Social Media Facilitates Vaccine Hysteria to Run Amok

by Dr Sam Girgis on November 17, 2011

There is a growing anti-vaccine movement that has been spread by unfounded fears over the possible real and false side effects of vaccinations.  Due to this anti-vaccine movement, the compliance rate for several important childhood vaccines has dropped.  We have previously discussed the rise in the number of measles cases, in the United States and abroad, due to the fraudulent MMR vaccine – autism link.  The rise in the number of measles cases is likely related to the increasing non-compliance with recommended childhood vaccination schedules.  There have been new advancements in the anti-vaccine movement that are even more alarming than simple non-compliance.  Social media, such as Facebook, and other online websites, such as Craigslist, have facilitated and helped advance the hysteria that surrounds the anti-vaccine movement.  There have been a number of Facebook pages that have been started with the intent of obtaining chickenpox infected lollipops.  The parents of children, who are not vaccinated against varicella virus, have attempted to impart natural chickenpox infection by giving their children these chickenpox infected lollipops.  The parents are under the impression that natural immunity, through infection with the wild type virus, is safer and superior than the chickenpox vaccine.  In addition, several groups have attempted to send chickenpox infected lollipops through the United States postal system.  Chicken pox parties have been organized, in an effort to allow chicken pox infected children to transmit varicella virus to uninfected children.  Federal authorities have begun to prosecute groups who send chicken pox tainted lollipops through the postal system, as sending hazardous biological agents through mail is a crime.  In addition, it should be known that the chicken pox vaccine is safe and effective.  Chicken pox infection can be very virulent and dangerous and can result in severe pneumonia and even death.  Infected lollipops can also transmit other infectious agents such as Strep bacteria, measles, and other viruses.  Health care authorities have officially recommended against the practice of pox parties and the distribution of chicken pox infected lollipops.  It should also be noted that the pediatric vaccination schedule, as recommended by the American Academy of Pediatrics, is safe and effective.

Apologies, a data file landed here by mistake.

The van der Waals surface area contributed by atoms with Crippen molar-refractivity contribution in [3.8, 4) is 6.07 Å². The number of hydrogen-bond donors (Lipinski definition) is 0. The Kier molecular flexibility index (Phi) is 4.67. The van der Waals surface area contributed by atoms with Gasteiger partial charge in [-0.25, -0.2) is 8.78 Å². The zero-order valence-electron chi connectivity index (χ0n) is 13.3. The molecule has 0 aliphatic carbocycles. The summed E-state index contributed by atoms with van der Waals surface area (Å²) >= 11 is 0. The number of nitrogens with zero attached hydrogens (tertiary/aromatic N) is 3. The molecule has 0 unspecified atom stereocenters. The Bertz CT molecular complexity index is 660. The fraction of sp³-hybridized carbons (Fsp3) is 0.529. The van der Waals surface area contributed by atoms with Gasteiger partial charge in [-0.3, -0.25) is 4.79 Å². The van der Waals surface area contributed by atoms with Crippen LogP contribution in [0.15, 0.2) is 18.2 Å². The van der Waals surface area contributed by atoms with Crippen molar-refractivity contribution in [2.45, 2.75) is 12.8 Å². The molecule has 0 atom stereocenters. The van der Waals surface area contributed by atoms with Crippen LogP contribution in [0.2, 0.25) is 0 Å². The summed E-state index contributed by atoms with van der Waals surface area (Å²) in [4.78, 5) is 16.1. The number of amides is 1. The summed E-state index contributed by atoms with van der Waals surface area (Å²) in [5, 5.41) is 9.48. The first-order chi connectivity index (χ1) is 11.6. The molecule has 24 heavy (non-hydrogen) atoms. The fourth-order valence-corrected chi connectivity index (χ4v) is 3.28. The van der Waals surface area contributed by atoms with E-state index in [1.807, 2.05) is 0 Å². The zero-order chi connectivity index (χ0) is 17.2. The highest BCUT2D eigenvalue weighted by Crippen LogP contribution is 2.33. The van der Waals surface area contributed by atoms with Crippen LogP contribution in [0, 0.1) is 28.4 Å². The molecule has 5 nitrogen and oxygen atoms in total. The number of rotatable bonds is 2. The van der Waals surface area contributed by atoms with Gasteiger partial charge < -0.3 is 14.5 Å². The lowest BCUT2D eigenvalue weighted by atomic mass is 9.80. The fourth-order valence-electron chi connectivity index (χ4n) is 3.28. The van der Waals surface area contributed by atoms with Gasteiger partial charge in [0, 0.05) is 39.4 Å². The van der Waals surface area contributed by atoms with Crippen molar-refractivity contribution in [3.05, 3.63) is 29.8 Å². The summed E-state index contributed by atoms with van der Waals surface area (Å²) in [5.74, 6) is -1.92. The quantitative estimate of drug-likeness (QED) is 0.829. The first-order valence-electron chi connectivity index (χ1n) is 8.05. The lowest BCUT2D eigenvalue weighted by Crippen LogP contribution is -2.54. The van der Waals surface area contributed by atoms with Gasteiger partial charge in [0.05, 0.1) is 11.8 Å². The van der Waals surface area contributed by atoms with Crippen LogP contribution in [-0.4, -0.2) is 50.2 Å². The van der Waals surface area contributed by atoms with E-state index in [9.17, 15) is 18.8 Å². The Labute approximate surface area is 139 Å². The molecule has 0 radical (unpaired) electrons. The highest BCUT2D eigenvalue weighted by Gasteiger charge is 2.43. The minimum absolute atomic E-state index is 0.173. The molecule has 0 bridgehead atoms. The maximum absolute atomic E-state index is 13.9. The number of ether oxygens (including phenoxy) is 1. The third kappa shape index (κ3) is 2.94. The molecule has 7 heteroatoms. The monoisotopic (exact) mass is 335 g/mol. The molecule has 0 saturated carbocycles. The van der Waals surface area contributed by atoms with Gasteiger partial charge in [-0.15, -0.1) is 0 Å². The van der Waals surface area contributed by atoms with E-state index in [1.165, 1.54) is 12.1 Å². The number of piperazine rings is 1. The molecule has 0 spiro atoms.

Watch the following video news clip regarding this alarming trend:

Reference:

Anahad O’Connor “Pox Parties in the Age of FacebookNew York Times November 16, 2011, 4:48 pm

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